Russia's coronavirus vaccines, Sputnik V and EpiVacCorona, are effective against the UK strain of the coronavirus, Russian research centre Vector confirmed Tuesday.
The centre, which works under the auspices of the Russian public health agency, said that it "confirms the effectiveness of the Russian vaccines against a British strain of the coronavirus."
“The protective effect was demonstrated in neutralisation reactions using sera obtained from individuals vaccinated with the Sputnik V and EpiVacCorona vaccines and containing antibodies to the SARS-CoV-2 virus,” centre said.
The sera of the vaccine effectively neutralised both the coronavirus and its UK varition, which does not contain the set of mutations characteristic of the British variant, the esearch centre added.
One of the vaccines, EpiVacCorona, was developed by Vector, the other one, Sputnik V, by Gamaleya research centre.
Sputnik V was registered by the Russian Ministry of Health in August 2020. Vaccine was created on the basis of a well-studied and proven platform of human adenoviral vectors.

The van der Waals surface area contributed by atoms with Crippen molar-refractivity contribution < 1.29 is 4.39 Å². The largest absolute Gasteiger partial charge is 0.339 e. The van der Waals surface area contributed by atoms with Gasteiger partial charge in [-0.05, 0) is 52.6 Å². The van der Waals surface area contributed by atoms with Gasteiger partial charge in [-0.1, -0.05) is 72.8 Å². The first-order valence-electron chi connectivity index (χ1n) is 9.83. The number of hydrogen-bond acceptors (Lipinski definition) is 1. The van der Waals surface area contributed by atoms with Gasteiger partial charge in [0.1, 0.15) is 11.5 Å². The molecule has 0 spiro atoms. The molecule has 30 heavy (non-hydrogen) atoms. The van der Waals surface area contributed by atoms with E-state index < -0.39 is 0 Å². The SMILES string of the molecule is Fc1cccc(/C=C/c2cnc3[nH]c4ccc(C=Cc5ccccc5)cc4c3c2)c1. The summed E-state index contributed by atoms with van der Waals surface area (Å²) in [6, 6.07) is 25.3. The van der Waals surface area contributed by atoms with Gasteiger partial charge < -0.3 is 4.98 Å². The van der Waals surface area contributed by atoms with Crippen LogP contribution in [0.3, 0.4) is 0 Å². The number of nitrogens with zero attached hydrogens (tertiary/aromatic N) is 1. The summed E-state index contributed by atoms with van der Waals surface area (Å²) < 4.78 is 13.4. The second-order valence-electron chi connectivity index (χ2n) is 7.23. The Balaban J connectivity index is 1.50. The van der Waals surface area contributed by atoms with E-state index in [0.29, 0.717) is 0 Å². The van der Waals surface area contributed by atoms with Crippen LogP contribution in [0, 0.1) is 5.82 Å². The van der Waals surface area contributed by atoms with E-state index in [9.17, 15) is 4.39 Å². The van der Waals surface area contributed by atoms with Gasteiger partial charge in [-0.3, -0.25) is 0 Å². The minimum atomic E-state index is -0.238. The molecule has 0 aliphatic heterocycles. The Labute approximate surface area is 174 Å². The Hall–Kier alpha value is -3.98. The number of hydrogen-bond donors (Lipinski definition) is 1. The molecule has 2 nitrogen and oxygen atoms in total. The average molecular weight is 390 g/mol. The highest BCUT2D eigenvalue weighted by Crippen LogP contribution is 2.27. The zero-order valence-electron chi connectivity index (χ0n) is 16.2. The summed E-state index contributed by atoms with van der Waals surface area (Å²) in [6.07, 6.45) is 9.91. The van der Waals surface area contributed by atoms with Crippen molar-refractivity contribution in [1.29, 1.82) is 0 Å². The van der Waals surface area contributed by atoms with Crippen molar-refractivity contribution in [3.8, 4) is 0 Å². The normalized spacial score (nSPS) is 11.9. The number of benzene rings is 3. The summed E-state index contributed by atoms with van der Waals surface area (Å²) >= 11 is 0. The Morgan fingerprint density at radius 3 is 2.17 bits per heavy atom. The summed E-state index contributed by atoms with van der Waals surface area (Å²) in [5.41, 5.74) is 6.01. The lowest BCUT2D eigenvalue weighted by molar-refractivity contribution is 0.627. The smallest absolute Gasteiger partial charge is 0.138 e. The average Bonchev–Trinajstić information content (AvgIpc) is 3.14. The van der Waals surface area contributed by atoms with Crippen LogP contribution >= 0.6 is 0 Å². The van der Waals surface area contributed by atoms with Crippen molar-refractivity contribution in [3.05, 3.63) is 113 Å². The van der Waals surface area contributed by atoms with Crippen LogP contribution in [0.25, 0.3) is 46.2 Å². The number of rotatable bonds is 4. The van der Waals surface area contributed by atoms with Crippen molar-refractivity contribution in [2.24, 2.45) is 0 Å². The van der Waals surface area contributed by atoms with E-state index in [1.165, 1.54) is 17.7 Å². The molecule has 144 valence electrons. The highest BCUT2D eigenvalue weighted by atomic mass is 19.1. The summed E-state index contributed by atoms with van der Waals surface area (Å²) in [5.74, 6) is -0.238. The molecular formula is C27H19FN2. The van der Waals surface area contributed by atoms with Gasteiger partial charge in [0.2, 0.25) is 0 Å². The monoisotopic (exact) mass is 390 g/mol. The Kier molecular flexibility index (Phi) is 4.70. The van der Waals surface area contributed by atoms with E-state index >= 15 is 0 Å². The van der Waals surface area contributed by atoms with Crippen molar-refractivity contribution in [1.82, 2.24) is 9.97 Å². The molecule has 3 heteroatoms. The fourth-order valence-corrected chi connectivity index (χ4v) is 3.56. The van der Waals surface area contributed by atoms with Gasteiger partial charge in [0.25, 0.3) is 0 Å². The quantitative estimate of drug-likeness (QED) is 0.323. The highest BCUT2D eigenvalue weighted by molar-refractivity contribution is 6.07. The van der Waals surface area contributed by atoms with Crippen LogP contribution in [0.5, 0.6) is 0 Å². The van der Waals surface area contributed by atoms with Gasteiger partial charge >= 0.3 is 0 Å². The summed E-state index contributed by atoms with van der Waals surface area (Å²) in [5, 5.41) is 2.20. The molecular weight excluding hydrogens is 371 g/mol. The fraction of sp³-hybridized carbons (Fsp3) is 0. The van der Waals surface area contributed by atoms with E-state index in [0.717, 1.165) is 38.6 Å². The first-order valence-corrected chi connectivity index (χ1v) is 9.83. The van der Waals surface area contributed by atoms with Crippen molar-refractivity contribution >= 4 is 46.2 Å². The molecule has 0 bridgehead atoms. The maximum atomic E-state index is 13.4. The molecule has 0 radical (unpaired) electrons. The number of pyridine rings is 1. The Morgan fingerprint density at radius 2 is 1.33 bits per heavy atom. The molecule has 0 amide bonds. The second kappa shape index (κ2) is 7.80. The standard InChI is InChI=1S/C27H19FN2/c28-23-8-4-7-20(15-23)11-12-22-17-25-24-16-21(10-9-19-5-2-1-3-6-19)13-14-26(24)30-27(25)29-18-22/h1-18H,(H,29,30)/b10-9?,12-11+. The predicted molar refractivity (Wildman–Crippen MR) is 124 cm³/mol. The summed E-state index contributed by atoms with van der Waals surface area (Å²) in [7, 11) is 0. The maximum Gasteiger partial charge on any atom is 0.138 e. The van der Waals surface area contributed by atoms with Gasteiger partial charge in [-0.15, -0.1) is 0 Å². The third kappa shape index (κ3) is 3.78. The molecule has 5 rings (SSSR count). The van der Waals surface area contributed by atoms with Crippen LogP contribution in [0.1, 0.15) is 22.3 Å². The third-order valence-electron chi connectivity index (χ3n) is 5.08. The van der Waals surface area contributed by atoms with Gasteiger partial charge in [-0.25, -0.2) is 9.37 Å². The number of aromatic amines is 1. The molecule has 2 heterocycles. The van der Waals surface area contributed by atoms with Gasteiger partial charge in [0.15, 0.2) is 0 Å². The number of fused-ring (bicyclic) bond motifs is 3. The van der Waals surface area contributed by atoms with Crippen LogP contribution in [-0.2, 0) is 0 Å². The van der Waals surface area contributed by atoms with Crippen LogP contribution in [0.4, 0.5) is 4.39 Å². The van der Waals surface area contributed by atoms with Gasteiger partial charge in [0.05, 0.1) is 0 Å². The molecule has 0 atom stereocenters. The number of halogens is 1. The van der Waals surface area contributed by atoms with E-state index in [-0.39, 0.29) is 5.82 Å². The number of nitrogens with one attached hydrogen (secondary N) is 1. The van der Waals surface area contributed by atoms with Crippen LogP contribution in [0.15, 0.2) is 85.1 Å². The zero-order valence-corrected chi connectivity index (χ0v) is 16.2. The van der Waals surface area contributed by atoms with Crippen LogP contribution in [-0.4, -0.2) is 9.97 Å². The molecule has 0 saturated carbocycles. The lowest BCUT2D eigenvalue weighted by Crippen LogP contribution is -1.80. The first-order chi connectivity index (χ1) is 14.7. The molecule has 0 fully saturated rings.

The use of the Sputnik V vaccine was earlier approved in 27 countries: Russia, Belarus, Argentina, Bolivia, Serbia, Algeria, Palestine, Venezuela, Paraguay, Kazakhstan, Turkmenistan, Hungary, UAE, Iran, Republic of Guinea, Tunisia, Armenia, Mexico, Nicaragua, Republika Srpska (entity of Bosnia and Herzegovina), Lebanon, Myanmar, Pakistan, Mongolia, Bahrain, Montenegro and Saint Vincent and the Grenadines.
The Russian Direct Investment Fund (RDIF), involved in the vaccine’s distribution and promotion abroad, has said that Sputnik is "one of the world's top three coronavirus vaccines in terms of the number of approvals issued by government regulators".
In December, UK public health officials announced the emergence of a new coronavirus strain that is believed to be up to 70 percent more transmissible. The new strain was first discovered in southeast England in September and subsequently spread rapidly throughout the United Kingdom and continental Europe.